Tag: women

A Room With A View

DSCN6647Constance O’Hara’s 1955 biography Heaven was Not Enough, chronicled a personal crisis of faith in an eerily relatable setting.

Born near Rittenhouse Square in 1905, Constance came from a well-connected, well-to-do Philadelphia Irish Catholic family in an “age of immense security and serenity.” Her father was the physician for St. Charles Borromeo Seminary and local convents; her great uncle was the first Bishop of Scranton. Her family were also linked, in some way, with Eleanor Donnelly – the “poet laureate of the American Catholic Church” who contributed our Blessed Mother altar.

That solid world began to turn hollow in May 1914, when Constance made her First Holy Communion — two months before the start of World War I. Her father, rejected by every branch of the military due to his fragile health, then exhausted himself tending patients through the Influenza epidemic of 1918. Inspired by Blessed Thérèse, the “Little Flower,” who would be canonized in 1925, he quietly carried her relic and “offered up” his sufferings as his health slowly deteriorated.

Our neighborhood enters the story at this point: Constance writes that “my mother, with the realities of life swamping her, returned to the precepts of her ancestors – a belief in bricks and mortar. We bought a vast house on Baltimore Avenue (number 4331 per parish records), its front windows flooded with sunshine, its back rooms dark and damp. It faced Clark Park which seemed like the wilds of the country. The oak paneling was solid and magnificent, as my mother pointed out; the furnaces consumed tons of coal and we were never warm. Over this uneasy home was suspended a mortgage bearing a staggering interest rate...”

DSCN3138 (2)I still went to Sunday Mass with my father, often to the ornate Church of St. Francis de Sales where Bishop Michael Crane met us at the door, saying in a booming cheerful voice that maddened me: “It’s time you got a nice Irish Catholic boy to marry that one. I’ve just the lad in mind. I’ll send him over tonight...”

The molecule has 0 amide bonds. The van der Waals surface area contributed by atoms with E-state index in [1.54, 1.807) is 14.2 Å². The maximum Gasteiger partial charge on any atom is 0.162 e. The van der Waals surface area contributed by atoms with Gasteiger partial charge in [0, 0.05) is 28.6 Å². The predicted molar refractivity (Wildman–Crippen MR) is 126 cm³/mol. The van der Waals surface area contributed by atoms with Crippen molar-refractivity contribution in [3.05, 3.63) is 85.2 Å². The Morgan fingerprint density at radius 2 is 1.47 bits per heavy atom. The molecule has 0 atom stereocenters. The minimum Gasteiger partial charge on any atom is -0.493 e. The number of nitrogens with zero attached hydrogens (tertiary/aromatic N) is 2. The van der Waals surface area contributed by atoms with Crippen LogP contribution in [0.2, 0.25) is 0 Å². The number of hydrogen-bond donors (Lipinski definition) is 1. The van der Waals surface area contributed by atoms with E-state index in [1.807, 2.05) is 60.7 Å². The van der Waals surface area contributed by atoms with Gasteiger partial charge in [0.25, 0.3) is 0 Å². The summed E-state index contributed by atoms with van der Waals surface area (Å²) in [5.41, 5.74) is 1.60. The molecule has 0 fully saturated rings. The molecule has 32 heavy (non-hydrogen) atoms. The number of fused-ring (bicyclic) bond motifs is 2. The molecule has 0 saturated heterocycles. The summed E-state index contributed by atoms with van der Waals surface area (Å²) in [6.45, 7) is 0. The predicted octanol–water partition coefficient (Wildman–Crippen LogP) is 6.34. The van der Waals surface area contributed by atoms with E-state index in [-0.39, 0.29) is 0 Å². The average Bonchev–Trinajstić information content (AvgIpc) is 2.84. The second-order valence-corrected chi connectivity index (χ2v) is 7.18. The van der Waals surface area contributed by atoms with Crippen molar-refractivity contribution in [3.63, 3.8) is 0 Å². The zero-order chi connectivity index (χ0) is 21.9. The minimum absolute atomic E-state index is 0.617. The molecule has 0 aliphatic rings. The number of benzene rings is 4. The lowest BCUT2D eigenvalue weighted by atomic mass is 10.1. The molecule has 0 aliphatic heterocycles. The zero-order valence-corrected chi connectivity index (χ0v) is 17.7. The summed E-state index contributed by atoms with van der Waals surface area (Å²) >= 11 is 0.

Constance was not receptive. She notes that the years after WWI and during Prohibition were “an ugly period in which to be young.…” Cynical youth like herself  “were going to be honest about everything, and as the old moral values were based on hypocrisy we would dispense with them” and “just get as much pleasure from money and our senses as possible before it all ended in the final defeat of death…” while an off-kilter world careened towards the Great Depression of the 1930s and WWII.

After an unfortunate visit to an unnamed confessor at SFDS when her father died in 1926 – she wanted comfort, but was scolded, instead, for “indulging in self-pity” — Constance rejected the Church for many years. Nonetheless, one day in 1933, when “the sun poured in the windows of my room, and the tall trees in Clark Park had never seemed so beautiful...” she wrote  a “profoundly Catholic play” called The Years of the Locusts, about an enclosed convent of Irish Benedictine nuns surviving in occupied Belgium during the First World War, based on real diaries. The play was performed locally at Hedgerow Theatre in Rose Tree and was picked up for a run in London, but the beginning of World War II derailed those expansive plans.